Recommendations

Overall, and in comparison with the national picture, Cambridgeshire is a relatively prosperous county.  Children and young people in Cambridgeshire generally have above average health, educational attainment and life chances.  However, for some children and young people we can do more to improve their chances in life.

The recommendations from the last JSNA included:

  • Full implementation of the Child Health Promotion Programme (replaced by the Healthy Child Programme) across Cambridgeshire.
  • Integrated children's services provided through extended services and Children's Centres focusing on family smoking, obesity, alcohol related harm, sexually transmitted infections and teenage pregnancies.
  • Focus on preventing as well as tackling health inequalities with priority groups identified as: Gypsy and Traveller children; looked after children; vulnerable children; parents with problems or low self esteem; families in areas of high deprivation: Wisbech and North Fenland, North Huntingdon, North and East of Cambridge City.

These were included in Cambridgeshire's Sustainable Community Strategy and the Big Plan 2 from 2009 and progress has been made on these areas.  However, they should not be lost with this refreshed JSNA and should be considered along with the recommendations made as a result of this new assessment.

 

The recommendations made as a result of this JSNA are that the Children's Trust and partners should:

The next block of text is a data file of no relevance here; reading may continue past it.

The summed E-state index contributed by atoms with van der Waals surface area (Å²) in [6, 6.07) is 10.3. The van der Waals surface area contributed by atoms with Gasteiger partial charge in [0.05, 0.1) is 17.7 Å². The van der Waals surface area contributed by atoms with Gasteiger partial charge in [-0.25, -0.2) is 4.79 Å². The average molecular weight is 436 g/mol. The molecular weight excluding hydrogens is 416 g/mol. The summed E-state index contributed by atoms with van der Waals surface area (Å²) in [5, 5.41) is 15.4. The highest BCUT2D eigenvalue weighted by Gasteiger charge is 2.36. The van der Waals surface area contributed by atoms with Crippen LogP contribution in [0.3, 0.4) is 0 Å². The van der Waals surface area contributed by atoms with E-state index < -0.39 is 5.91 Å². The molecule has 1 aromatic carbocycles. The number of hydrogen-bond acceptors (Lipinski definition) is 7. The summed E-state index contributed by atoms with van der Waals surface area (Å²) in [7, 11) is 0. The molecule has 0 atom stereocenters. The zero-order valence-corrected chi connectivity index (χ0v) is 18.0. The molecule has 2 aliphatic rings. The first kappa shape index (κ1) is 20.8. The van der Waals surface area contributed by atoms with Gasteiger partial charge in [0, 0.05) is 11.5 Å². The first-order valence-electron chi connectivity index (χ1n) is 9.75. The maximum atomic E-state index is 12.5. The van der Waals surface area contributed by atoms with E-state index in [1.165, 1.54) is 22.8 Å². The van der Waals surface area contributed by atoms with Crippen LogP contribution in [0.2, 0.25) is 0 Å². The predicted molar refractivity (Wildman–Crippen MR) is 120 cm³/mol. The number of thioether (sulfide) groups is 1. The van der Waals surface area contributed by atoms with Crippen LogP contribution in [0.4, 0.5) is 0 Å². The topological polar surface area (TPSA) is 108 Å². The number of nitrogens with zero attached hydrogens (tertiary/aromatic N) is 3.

• Ensure all children get a good start in life as an increasing body of evidence shows that the first few years will impact lifelong;
  • Support good mental health and emotional wellbeing which are fundamental to achieving good health and outcomes across all five Every Child Matters domains (be healthy, stay safe, enjoy and achieve, make a positive contribution, economic wellbeing);
  • Prevent/reduce the negative impact of alcohol and substance misuse, obesity and overweight, childhood accidents, child poverty, domestic violence and disabilities and the consequent inequalities in outcomes;
  • Consider a more radical cross agency approach to workforce and service redesign;
  • Ensure that schools, colleges, GP clusters, and partners within the Children's Trust understand the needs and issues for children in their areas and know what they should be doing to improve the outcomes for their children and young people;
  • Consider how best to support localised delivery through localised commissioning while preventing geographic variation leading to inequality in outcomes.

And specifically, the Children's Trust and its partners should:

  • Work in partnership to tackle child poverty and deprivation to reduce inequalities in outcomes for children and young people.
  • Ensure the Healthy Child Programme is delivered effectively to all children and young people though the NHS, Children's Centres and supported by schools and colleges.
  • Ensure a positive start in life and promote good emotional health and wellbeing.
  • Give the Children's Trusts Area Partnerships, GPs clusters (primary and community care) and schools clear messages about their roles and responsibilities, devolving decisions and planning to the area level wherever feasible.
  • Adopt a community assets approach to tackle inequalities with local communities and the voluntary sector.